The singer protesting against Spotify... on Spotify
Fans streaming the new single by pop singer Esthero have discovered it's been deliberately doctored to protest against Spotify's royalty rates.
Ninety seconds into Gimme Some Time, the music dips, and Esthero explains the full version of the song will only be available on her website.
The money Spotify generates is "really not a liveable income," she explains.
"I really hope you enjoy my music enough to actually go and support and buy the song from me."
Speaking to BBC 5 Live, Esthero said the protest "came from a general sense of frustration and powerlessness," at the payments offered by services like Spotify, Apple Music and Tidal, which can be as little as $0.003 per stream.
"I would like to just make a living," she said. "I can't give something away for free and expect you to purchase it as well."
'I got angry'
The Canadian singer has been writing and recording music since the 1990s, working with the likes of Outkast, the Black Eyed Peas and Kanye West (she played the voice of a robot on his Glow In The Dark Tour).
She grew disillusioned with streaming services last year, after her song Black Mermaid was featured in the Netflix film Nappily Ever After.
"It was like a dream placement," she said. "It was written into the script of the film, so the lead character was talking about it and saying the lyrics. You really couldn't ask for any better."
Thanks to the exposure, Black Mermaid quickly became her most-streamed song, generating 1.3m plays on Spotify alone.
But Esthero says it generated less than $5,000 (£4,031) in royalties. When she compared that to the potential income of a million downloads, "I just sort of got angry".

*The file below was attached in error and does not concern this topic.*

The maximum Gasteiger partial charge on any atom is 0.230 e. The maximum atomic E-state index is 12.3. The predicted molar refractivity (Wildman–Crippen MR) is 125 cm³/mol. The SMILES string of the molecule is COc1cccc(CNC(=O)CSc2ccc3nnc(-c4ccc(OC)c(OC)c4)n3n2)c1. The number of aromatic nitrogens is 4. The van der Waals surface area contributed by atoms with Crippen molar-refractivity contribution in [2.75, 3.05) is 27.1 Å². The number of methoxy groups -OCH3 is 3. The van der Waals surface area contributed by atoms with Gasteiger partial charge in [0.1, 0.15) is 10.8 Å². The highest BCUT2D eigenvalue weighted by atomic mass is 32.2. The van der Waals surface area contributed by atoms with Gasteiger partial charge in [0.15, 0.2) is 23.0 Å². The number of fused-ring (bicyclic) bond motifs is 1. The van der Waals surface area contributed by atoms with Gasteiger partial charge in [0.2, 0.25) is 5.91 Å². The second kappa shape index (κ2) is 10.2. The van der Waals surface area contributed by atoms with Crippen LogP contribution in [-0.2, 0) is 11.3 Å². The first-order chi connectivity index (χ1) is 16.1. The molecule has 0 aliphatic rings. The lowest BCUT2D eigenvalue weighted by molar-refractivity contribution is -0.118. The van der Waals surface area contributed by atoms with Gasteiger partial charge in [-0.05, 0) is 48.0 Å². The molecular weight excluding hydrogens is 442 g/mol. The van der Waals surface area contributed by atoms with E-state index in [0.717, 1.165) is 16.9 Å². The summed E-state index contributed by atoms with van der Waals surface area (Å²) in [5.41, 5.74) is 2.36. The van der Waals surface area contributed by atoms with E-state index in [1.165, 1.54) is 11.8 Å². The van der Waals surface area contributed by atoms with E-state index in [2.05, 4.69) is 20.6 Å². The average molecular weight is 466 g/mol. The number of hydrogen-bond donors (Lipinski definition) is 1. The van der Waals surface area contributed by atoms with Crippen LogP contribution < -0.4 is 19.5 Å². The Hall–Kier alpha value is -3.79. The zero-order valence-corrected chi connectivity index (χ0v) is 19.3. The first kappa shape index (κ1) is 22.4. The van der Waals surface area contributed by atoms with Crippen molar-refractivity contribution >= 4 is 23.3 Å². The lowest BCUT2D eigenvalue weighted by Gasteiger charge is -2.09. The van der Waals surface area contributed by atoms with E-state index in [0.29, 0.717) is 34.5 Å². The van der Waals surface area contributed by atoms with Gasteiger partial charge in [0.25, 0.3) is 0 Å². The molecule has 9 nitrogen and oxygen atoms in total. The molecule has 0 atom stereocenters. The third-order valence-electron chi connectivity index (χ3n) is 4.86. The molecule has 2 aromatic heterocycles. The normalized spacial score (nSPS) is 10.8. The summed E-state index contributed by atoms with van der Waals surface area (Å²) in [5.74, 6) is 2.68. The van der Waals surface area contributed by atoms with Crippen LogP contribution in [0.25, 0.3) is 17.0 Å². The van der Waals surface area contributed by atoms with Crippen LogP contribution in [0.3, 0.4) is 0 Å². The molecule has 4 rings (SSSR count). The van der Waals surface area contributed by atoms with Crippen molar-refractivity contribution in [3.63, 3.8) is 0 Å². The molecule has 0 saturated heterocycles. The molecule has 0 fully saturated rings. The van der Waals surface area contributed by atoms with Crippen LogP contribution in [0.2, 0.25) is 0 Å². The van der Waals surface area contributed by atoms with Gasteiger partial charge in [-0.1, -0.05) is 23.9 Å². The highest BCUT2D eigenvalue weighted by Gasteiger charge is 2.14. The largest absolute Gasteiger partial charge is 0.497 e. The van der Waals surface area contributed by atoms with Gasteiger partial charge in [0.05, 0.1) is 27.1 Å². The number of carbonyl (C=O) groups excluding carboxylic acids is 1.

Initially, she considered pulling her music down altogether, but then she came up with a cunning plan: Edit the streaming version, so it acts like a "trailer" for the full song, and use it to expose "the fact that the pay is so little" on streaming sites.
"I thought, 'I should have a little V for Vendetta moment and tell people what's going on,'" she said.
The protest has already picked up support from artists like Nitin Sawhney and chairman of the Ivors Academy Crispin Hunt, who encouraged people to "smash [the song] into the charts".
"I'm really glad that she's brought attention to this," said Helienne Lindval, who chairs the British Songwriters Committee.
"To make the same amount of money you make from a download, the person who's listening to the track would have to listen to it 200 or 300 times, sometimes even more than that.
"It's something that's affected us so much that people are leaving the industry and artists are finding it hard to survive [even if] they have a lot of fans."
Lindval added that the financial situation had had a detrimental effect on creativity.
"Because of the streaming economy, it is better to make music that is very broad, that is liked by as many people as possible," she explained. "So what you get is a more generic and streamlined output of music."
Esthero said fans had been "extremely supportive" and "understanding" about her protest.
"I think we underestimate the empathy of the audience. If you give people an opportunity to support [you], they will do it."
She was unsure whether Spotify had noticed her protest, but "I'm assuming they're going to catch me and take it down" eventually.
The BBC contacted Spotify, which declined to comment on this story.